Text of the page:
Transformation catalysts (TCs) are ways of organizing that take catalytic actions to connect, cohere, and amplify the efforts of numerous initiatives oriented towards resolving complex socio-ecological problems like the ones embedded in the UN's Sustainable Development Goals. TCs target systems-level solutions by working with narrative to bring about cognitive or paradigm shifts and orient towards systemic change. They take catalytic actions by connecting, cohering, and amplifying the actions of numerous otherwise unconnected actors. TCs use sensemaking processes to problematize and create urgency around key issues, through adopting a systems orientation.
“Transformations catalysts (TCs) are promising organizing innovations specifically designed to address complexly wicked societal problems and opportunities and bring about purposeful system transformation. … Specifically, they connect, cohere, and amplify efforts of other initiatives in an attempt to overcome the fragmentation and lack of impact …. They help coalitions of actors emerge shared visions, goals, aspirations, or other narratives that enable them to align their efforts, even while they pursue their individual agendas”. (p. 168)
|Overarching Action||Defined as||Evidenced by|
|The ‘What’ and ‘Where’: systems transformation agenda:||Systems transformation involves targeting systems-level (or whole-system) solutions to bring about large-scale and fundamental changes in the relevant system(s) versus more incremental or fragmented approaches||Cognitive transformation: bringing about shifts in peoples’ mindsets, mental models, and paradigms by reconfiguring and transforming what are known as cultural narratives and telling inspiring new stories
|The ‘Who’ and ‘How’: catalytic actions||Catalytic actions involve connecting, cohering, and amplifying the work of partners and collaborators, defined as bringing together a network of change-makers and supporting collaboration across, disciplines, sectors, nations, and other boundaries to co-create and emerge transformative change and build sustainable futures for all||Connecting: connecting initiatives/people together to inspire them to collaborate, coordinate, and co-create systemic action in the desired direction.
|The ‘Why’ and ‘When’: sensemaking||Sensemaking involves TCs clearly acknowledging why and when transformative change is needed in a broad variety of contexts, recognizing issues and their impacts, and articulating/disseminating the urgent need for transformative change and how it will be done, including shifting narratives.||Problematizing specific topics: articulating the problems in today’s systems and the sometimes existential challenges to humanity that they represent, and arguing for a paradigm or systemic transformation towards flourishing futures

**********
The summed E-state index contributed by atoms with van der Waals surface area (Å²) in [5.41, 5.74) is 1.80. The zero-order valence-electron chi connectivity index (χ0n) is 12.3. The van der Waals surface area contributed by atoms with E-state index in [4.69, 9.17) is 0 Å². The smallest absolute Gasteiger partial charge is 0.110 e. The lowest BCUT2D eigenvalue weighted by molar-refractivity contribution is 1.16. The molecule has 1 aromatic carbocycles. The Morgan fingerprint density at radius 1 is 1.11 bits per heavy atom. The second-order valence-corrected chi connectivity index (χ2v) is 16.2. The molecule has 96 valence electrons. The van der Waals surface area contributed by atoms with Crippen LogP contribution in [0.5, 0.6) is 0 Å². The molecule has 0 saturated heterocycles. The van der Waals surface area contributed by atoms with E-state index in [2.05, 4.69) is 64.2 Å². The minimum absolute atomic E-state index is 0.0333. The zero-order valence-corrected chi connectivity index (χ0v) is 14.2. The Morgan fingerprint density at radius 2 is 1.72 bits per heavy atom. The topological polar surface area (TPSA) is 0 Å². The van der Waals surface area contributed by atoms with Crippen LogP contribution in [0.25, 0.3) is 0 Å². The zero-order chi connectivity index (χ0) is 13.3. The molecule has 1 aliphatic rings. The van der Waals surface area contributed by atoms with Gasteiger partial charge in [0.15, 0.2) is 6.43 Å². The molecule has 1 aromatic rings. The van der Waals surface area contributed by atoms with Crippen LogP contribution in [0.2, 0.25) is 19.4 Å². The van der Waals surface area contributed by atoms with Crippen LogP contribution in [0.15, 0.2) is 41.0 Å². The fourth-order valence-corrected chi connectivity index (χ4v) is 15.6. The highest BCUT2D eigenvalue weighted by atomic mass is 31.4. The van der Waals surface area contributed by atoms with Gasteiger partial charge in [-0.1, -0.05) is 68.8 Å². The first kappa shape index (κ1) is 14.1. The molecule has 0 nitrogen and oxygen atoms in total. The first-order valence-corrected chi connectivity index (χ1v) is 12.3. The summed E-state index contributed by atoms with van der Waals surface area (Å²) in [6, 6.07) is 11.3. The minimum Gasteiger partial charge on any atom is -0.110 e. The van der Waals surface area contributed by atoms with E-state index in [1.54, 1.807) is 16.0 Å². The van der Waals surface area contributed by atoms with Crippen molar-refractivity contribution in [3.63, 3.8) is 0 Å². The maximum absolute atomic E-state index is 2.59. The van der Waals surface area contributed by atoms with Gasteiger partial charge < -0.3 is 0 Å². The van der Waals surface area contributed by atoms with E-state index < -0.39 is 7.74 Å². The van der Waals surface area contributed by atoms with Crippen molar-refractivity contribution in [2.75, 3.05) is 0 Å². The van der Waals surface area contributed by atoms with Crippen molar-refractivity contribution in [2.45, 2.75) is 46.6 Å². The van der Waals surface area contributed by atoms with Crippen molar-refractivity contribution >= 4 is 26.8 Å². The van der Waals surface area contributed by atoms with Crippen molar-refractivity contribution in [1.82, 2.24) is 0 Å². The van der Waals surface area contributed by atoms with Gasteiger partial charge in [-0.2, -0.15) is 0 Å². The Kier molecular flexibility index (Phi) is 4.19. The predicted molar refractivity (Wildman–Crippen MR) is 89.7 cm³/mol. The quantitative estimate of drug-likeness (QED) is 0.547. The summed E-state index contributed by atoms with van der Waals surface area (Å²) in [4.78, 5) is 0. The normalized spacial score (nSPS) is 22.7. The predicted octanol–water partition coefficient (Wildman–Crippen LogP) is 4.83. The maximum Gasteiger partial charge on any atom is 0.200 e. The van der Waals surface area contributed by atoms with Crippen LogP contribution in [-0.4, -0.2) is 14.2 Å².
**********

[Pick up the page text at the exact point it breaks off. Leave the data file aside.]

|Urgency for transformation: acknowledge that addressing the problems raised (in problematizing) requires urgent systems-level transformation at speed and scale that can only be achieved through targeted actions and mobilizations
|The ‘approach’: systems orientation||Adopting a systems orientation (systems thinking), which means thinking in terms of complex adaptive systems and wicked problems (with or without that specific language) and taking a holistic perspective on systemic change||Systems orientation: adopting a systems understanding (systems thinking), which means thinking in terms of complex adaptive systems and wicked problems (with or without that specific language) and taking a holistic perspective on systemic change|
|Complex wickedness (wicked complexity)
|Holistic perspective: recognizing that everything in complex wickedness is interconnected, spans multiple levels and sectors, and therefore need to be tackled holistically rather than in silos because the systems of interest can be considered living systems
|Long-term orientation: seeing things and the prospects of systems over the long term, seeking long-lasting solutions and changes in systems to achieve long-term environmental and social sustainability for the future|
Transformation catalysts represent an emerging way of organizing change agents and initiatives that we argue are needed to integrate transformation initiatives, so that they can more effectively address the complexity, interconnectedness, and wickedness of achieving transformational goals, such as the SDGs and other such efforts.
An understanding of what TCs are and how they operate is timely and important because wickedly complex challenges associated with the UN SDGs require transformational change, not incremental or piecemeal approaches. Such transformational changes cannot be achieved by any single entity alone, be it government agencies, businesses, or NGOs. What is needed is the collective and coherent action of many initiatives guided by common aspirations. We believe that TCs may be a ray of hope in this context of complexly wicked problems. Moreover, by analyzing how the entities identified as TCs actually undertake their work and identify commonalities across such entities, this study provides those interested in system transformations with an understanding of what elements are needed if TCs are to work, and how new ones can emerge.